In this week’s issue of Solar Tidbits: (1) The Rooftop Solar Rules have been Updated to Allow for Multiple Installers (2) Wind and Solar are the Cheapest Reliable Energy Options by a “Country Mile”, says AEMO (3) Australian Researchers make a Breakthrough in Hydrogen Storage
The Rooftop Solar Rules have been Updated to Allow for Multiple Installers
Photo Credit: One Step Off The Grid
The Clean Energy Regulator has announced a minor but significant change to the rules governing rooftop solar installation under the federal government’s SRES rebate scheme, allowing multiple installers to complete a job.
In an update to the requirements for solar installations, the CER states that rooftop PV systems may now be carried out by multiple installers, which was previously not permitted – but only under strict conditions.
First, the CER requires written notification detailing the fill-in installers and their credentials, as well as an explanation of why they were required. The regulator will then consider the PV system’s eligibility for Small-scale Technology Certificates (STCs) on a case-by-case basis.
To install solar PV systems, “all installers, at all phases of the installation” must have an electrical license (including contractor license as required by state law) and be CEC accredited to install solar PV systems”, according to the CER.
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Wind and Solar are the Cheapest Reliable Energy Options by a “Country Mile”, says AEMO
Photo Credit: Reneweconomy
The Australian Energy Market Operator has reiterated its belief that “firmed renewables” – wind and solar backed up by storage and new transmission – are clearly the cheapest reliable power option “by a country mile.”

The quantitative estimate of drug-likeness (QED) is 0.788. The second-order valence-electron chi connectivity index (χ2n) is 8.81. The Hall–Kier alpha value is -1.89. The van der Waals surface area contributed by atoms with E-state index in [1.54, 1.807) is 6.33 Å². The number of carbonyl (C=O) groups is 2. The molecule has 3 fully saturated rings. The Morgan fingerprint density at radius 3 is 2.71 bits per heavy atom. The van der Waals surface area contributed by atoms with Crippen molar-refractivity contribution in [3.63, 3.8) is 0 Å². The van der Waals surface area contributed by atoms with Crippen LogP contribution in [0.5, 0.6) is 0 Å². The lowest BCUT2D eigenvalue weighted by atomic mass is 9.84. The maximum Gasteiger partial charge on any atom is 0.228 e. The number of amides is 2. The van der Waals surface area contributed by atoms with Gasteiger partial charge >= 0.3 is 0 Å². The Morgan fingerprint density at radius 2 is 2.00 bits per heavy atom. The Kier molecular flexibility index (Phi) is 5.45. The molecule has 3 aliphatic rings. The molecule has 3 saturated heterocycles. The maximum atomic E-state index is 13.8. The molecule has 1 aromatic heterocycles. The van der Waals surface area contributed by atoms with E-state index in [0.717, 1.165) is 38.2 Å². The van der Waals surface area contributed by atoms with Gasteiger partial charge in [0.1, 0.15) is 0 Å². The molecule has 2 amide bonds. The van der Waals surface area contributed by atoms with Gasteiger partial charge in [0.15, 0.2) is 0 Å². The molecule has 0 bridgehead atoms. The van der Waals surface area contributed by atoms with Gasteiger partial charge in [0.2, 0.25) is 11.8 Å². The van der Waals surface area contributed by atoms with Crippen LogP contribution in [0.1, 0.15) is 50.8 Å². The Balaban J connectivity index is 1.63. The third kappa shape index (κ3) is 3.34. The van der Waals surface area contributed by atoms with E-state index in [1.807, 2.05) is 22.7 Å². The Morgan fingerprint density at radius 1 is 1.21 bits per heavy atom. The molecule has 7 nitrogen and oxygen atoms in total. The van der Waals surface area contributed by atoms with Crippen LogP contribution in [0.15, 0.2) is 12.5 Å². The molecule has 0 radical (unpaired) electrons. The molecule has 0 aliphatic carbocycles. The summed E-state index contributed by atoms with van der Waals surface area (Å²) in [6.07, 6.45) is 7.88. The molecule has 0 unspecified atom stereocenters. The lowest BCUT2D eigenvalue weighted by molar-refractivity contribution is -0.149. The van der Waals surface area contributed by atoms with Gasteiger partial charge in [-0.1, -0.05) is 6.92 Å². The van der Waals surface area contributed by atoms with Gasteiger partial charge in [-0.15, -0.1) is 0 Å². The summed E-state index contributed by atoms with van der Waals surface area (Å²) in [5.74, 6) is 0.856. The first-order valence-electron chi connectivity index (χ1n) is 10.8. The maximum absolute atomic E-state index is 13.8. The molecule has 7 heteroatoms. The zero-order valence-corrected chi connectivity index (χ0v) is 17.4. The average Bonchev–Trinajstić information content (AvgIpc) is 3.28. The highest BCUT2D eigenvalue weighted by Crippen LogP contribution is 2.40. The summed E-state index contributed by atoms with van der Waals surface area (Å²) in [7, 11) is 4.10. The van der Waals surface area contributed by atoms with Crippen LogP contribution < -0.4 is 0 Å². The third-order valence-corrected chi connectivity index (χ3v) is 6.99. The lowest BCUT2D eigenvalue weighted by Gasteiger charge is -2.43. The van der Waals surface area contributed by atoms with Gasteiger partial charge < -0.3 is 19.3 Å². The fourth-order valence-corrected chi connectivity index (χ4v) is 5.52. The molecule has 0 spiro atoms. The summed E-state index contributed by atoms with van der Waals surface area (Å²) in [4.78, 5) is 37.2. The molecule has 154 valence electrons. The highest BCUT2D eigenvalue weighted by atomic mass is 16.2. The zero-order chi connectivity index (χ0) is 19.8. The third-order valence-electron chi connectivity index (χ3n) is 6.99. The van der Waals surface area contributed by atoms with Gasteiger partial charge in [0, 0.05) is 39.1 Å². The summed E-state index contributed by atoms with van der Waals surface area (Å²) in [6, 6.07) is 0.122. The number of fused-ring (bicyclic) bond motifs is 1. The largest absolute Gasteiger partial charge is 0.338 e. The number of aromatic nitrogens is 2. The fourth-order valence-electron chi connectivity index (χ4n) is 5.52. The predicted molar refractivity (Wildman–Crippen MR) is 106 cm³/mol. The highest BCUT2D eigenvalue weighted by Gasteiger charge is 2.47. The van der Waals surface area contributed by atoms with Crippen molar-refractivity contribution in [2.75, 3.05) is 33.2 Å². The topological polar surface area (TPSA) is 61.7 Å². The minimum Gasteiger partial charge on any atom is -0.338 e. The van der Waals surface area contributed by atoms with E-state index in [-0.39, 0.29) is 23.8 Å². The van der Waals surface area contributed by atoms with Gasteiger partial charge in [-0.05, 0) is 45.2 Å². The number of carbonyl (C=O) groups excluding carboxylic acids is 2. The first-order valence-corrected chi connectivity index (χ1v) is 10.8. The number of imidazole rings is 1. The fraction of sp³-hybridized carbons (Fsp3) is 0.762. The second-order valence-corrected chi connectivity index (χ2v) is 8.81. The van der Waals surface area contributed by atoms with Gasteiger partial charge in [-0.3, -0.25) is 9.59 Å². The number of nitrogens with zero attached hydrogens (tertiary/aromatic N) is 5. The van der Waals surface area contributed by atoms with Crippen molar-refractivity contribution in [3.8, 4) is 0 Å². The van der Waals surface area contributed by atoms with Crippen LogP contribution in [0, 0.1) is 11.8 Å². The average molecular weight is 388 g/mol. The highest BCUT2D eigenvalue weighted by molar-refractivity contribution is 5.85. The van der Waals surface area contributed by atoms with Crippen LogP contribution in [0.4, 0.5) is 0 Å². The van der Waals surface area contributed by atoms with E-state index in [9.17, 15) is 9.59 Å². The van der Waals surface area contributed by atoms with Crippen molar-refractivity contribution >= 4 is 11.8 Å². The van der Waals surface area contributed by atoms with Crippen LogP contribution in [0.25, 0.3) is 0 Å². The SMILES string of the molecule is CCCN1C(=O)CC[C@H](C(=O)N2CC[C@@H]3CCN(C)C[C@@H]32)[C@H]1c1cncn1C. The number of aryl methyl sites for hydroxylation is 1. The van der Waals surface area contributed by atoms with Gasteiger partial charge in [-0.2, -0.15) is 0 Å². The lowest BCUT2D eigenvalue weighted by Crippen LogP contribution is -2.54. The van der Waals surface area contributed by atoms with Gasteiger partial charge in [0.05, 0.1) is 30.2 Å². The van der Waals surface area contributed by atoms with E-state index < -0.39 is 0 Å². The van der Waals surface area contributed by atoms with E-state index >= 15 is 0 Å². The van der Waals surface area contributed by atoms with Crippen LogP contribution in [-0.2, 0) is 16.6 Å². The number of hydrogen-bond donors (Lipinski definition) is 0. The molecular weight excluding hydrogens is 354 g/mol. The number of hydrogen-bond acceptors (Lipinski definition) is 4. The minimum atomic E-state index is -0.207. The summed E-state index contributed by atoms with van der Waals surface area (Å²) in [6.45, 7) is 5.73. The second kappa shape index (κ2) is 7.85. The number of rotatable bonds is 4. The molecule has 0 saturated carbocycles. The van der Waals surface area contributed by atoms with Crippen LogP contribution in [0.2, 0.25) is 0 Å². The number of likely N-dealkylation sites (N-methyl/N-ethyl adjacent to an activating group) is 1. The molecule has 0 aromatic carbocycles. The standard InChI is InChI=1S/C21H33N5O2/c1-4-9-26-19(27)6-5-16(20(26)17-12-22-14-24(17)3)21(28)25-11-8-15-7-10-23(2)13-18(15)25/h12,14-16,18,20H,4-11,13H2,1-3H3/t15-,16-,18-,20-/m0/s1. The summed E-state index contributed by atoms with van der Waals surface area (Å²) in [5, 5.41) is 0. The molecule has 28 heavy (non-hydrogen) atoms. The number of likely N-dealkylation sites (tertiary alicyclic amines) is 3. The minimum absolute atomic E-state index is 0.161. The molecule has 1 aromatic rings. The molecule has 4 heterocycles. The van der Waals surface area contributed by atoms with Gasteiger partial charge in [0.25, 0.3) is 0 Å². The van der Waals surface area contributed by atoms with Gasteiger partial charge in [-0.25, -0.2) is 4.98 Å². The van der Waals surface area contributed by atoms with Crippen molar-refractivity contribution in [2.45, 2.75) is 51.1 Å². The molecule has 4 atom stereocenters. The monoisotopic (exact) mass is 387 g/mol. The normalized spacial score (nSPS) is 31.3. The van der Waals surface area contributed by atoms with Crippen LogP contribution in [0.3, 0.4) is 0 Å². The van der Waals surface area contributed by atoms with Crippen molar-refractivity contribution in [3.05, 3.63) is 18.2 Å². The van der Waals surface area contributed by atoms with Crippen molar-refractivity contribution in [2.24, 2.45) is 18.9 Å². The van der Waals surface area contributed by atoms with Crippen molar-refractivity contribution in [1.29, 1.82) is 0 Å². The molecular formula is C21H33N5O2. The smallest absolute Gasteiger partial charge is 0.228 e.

On Tuesday, CEO Daniel Westerman told the Australian Clean Energy Summit that the recent CSIRO GenCost report showed the low cost of “firmed” or “integrated” renewables, as well as the global energy crisis, were compelling reasons to accelerate the transition.
Westerman said, “We know that we’re likely to see 60 per cent of today’s coal generation gone by the end of the decade. So in fact, these (recent energy) events have simply underscored the need to accelerate Australia’s transition to the cheapest form of reliable electricity,”.
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Australian Researchers make a Breakthrough in Hydrogen Storage
Photo credit: Deakin University
Australian researchers have developed a novel method for safely separating, storing, and transporting large amounts of gas, which could be the missing piece of the renewable hydrogen puzzle.
Renewable hydrogen plays a significant role in Australia’s net zero emissions plans, particularly in the difficult-to-decarbonize sectors of industry and heavy transport. However, storing and transporting large quantities of gases for practical use remains a significant challenge.
Deakin University’s Institute for Frontier Materials (IFM) in Melbourne claims to have discovered a new mechanochemical method of separating and storing gases that is safe, uses a fraction of the energy used by traditional methods and produces no waste.
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